elephant in the garden



I've taken many photos of the back garden since starting the blog. Now that the garden is basically established, it doesn't change that much any more. There's always lots to be done, but it's basically more about filling gaps than creating gaps.

Of course a garden is part of nature and nature is always changing. Plants die or become overcrowded. Volunteer seedlings appear and decisions need to be made.  - to keep, transplant, give away or compost?  Trees and shrubs keep growing, and may outgrow their original position. The large Acacia was pushing the fence over and my neighbours requested it go. So it went - to compost and mulch heaven - leaving behind a bare fence with lots of extra light and lots of delicious planting opportunities.


I'm not good at growing flowers. Except in spring, there's rarely much colour here, apart from greens and greys. The charm of this garden is subtle. For interest and variety it depends on different shades of green and grey, and different shaped foliage. Either people see its charm or they don't. The people who don't see its charm seem to see it as a boring mess, not like their idea of a garden at all.

I think it may be thought of as habitat, a habitat garden. Sometimes populated by Elephant.


With a garden that doesn't change much, that already has had lots of photos taken, how can I show it in a new way? I apologize for those who hate kitsch, but the idea is to let Elephant explore the garden, finding comfortable places to rest in, and to show the garden through this lens.

So this is how the back garden is looking this record-breaking wet autumn.








As I write this, autumn leaves from the oak trees that line the street where I live are falling onto the road. I'm off to collect them for mulch to protect and enrich the soil. I need to get to them before they get swept up and collected by the Council truck.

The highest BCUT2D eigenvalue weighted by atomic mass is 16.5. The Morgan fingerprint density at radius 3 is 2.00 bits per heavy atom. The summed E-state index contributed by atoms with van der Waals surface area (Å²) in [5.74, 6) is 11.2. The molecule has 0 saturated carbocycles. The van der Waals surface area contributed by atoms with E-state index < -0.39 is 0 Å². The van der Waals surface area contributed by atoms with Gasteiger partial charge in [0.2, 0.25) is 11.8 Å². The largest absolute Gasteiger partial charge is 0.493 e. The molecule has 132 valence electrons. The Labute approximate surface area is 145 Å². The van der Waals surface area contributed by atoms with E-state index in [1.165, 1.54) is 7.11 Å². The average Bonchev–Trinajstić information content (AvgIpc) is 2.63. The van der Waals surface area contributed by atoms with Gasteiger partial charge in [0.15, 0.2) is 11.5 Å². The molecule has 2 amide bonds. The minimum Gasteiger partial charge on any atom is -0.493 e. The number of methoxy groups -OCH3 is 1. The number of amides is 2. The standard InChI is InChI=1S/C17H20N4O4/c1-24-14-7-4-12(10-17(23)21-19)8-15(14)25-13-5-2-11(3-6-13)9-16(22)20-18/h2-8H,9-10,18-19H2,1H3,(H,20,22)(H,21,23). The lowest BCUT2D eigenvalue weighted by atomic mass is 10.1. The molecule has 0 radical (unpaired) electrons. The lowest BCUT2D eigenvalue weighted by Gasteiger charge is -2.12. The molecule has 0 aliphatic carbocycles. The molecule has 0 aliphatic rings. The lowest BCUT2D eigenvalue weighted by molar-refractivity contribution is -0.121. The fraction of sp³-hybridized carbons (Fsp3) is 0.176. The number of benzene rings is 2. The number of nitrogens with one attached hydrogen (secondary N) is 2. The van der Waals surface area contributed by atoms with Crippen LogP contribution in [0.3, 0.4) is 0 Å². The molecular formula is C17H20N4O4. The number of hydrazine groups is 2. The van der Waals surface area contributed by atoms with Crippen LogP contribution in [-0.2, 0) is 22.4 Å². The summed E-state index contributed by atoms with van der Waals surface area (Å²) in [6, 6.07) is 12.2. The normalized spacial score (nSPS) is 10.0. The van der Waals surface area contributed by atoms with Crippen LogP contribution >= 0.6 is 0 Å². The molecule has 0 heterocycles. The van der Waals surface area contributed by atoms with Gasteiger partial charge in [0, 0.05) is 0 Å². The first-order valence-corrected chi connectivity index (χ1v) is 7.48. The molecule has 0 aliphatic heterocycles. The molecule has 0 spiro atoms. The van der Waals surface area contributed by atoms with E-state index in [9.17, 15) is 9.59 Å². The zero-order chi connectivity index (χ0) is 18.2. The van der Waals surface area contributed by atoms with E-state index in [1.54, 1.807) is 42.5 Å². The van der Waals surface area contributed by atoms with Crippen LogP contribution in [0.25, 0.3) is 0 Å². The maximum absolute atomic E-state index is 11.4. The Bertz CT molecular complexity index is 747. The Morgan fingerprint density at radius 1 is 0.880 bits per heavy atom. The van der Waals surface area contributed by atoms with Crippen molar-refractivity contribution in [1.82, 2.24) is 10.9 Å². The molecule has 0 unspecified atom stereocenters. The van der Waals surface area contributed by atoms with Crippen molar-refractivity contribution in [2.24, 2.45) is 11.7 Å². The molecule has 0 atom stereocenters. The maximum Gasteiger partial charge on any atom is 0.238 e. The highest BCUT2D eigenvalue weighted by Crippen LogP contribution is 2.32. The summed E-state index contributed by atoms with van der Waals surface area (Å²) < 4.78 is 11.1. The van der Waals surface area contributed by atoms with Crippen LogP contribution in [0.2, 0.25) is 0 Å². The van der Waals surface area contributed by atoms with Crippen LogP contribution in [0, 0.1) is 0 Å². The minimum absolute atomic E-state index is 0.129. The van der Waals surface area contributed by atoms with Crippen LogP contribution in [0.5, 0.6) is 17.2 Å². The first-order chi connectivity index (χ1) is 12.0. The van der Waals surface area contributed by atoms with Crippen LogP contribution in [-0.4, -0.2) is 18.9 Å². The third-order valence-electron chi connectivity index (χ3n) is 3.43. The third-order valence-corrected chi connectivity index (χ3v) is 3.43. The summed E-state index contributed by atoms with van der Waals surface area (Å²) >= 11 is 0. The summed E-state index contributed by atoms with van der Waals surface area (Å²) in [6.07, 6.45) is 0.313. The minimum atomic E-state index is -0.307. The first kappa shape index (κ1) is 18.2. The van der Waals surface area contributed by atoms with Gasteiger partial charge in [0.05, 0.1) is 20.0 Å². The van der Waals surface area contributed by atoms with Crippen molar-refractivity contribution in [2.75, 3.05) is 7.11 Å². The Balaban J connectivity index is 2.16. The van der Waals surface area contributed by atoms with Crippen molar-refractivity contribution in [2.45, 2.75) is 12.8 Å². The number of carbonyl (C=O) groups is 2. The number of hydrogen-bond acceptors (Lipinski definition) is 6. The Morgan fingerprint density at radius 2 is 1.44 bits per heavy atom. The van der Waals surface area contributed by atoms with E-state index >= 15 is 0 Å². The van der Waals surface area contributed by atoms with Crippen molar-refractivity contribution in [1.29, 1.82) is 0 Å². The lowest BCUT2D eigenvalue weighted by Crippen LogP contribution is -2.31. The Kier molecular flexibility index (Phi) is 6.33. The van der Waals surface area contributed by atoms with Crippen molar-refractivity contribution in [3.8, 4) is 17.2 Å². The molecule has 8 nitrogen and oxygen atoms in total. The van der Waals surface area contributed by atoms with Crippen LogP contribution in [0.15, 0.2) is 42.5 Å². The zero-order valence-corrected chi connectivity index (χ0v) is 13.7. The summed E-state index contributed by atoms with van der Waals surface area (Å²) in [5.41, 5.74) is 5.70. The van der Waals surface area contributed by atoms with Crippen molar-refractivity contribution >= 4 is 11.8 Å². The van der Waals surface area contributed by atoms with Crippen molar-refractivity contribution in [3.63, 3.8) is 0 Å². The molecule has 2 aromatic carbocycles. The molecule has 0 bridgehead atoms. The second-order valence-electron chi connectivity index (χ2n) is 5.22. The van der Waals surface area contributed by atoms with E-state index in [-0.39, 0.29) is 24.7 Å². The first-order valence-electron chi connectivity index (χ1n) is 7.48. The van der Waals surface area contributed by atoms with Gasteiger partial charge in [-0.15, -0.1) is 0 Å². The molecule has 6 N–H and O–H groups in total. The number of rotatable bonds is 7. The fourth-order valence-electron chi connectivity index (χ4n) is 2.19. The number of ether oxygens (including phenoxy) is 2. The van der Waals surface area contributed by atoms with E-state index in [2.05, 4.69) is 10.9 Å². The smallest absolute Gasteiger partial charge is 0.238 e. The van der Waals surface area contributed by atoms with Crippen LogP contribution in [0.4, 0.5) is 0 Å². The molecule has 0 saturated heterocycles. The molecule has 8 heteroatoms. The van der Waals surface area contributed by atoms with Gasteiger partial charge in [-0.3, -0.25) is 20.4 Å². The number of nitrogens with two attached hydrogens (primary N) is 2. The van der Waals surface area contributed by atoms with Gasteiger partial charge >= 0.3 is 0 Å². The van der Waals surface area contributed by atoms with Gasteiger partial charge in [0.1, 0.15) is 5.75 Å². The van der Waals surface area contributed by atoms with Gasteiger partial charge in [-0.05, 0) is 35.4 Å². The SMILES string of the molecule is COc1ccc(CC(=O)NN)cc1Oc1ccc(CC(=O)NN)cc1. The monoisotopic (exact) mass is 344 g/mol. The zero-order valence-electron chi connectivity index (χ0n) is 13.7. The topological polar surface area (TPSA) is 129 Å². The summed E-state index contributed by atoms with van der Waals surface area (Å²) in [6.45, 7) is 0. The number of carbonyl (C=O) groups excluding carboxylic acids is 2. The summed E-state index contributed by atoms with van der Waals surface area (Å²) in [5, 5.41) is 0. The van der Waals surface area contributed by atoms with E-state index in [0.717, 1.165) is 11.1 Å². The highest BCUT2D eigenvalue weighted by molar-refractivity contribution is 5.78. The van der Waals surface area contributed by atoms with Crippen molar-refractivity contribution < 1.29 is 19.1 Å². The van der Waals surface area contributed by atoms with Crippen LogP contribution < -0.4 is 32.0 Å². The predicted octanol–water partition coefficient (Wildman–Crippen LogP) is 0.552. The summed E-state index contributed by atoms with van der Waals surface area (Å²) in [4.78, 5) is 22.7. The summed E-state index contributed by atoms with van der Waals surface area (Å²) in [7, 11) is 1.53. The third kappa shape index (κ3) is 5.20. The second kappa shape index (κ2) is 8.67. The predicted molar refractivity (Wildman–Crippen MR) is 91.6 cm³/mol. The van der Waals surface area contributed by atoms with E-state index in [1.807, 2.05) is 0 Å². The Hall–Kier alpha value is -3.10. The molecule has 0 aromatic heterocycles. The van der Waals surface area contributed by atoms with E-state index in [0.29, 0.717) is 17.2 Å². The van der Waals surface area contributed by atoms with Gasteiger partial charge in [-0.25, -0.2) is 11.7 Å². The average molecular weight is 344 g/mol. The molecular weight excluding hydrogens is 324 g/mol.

Comments

  1. I like the idea of using your Elephant to help you and others "see" your garden. I've used my cats to provide a different perspective on my own garden on occasion. My space is more of a flower garden than yours but I'm (slowly) trying to transform it into a more coherent landscape as I determine what works here and what doesn't.

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    1. Hi Kris, good luck with your evolving garden. We gardeners do need to be patient. I have been doing this for nearly 30 years and it's only very recently that it feels established - basically, as much as a garden is ever established. It's like the Red or White Queen - you have to run as fast as you can in order to stay in the same place. I suppose if you want to progress further you have to run twice as fast as you can!

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    2. correction: my maths is not very good. 2017 minus 1979 is 2 years short of 40 years!

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  2. Everyone's idea of the perfect garden is different and that's what's great about gardens, I think. Your garden looks so tranquil and Elephant is certainly finding it restful.

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    1. thank you, I think Elephant and Missy would get on well.